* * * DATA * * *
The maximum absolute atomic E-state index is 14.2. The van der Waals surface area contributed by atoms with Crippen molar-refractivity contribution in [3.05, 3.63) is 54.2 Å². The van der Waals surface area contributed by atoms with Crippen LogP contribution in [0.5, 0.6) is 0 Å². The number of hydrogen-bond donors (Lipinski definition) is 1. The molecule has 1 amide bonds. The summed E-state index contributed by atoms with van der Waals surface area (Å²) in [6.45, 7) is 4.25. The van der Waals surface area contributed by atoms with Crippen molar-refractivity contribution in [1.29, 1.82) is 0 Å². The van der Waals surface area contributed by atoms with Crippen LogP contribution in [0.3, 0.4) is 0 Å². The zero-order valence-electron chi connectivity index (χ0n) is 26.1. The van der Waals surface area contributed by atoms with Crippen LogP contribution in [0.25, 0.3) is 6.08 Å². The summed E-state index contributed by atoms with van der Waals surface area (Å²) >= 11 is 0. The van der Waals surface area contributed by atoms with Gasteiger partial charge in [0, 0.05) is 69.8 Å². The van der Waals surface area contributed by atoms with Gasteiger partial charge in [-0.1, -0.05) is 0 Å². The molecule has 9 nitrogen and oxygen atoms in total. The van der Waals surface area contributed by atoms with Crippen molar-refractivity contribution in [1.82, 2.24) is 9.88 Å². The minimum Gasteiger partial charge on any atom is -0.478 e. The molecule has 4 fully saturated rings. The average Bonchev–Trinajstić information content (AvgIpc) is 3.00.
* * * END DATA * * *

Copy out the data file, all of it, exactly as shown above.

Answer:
The maximum absolute atomic E-state index is 14.2. The van der Waals surface area contributed by atoms with Crippen molar-refractivity contribution in [3.05, 3.63) is 54.2 Å². The van der Waals surface area contributed by atoms with Crippen LogP contribution in [0.5, 0.6) is 0 Å². The number of hydrogen-bond donors (Lipinski definition) is 1. The molecule has 1 amide bonds. The summed E-state index contributed by atoms with van der Waals surface area (Å²) in [6.45, 7) is 4.25. The van der Waals surface area contributed by atoms with Crippen molar-refractivity contribution in [1.29, 1.82) is 0 Å². The van der Waals surface area contributed by atoms with Crippen LogP contribution in [0.3, 0.4) is 0 Å². The zero-order valence-electron chi connectivity index (χ0n) is 26.1. The van der Waals surface area contributed by atoms with Crippen LogP contribution in [0.25, 0.3) is 6.08 Å². The summed E-state index contributed by atoms with van der Waals surface area (Å²) >= 11 is 0. The van der Waals surface area contributed by atoms with Gasteiger partial charge in [0, 0.05) is 69.8 Å². The van der Waals surface area contributed by atoms with Gasteiger partial charge in [-0.1, -0.05) is 0 Å². The molecule has 9 nitrogen and oxygen atoms in total. The van der Waals surface area contributed by atoms with Crippen molar-refractivity contribution in [1.82, 2.24) is 9.88 Å². The minimum Gasteiger partial charge on any atom is -0.478 e. The molecule has 4 fully saturated rings. The average Bonchev–Trinajstić information content (AvgIpc) is 3.00.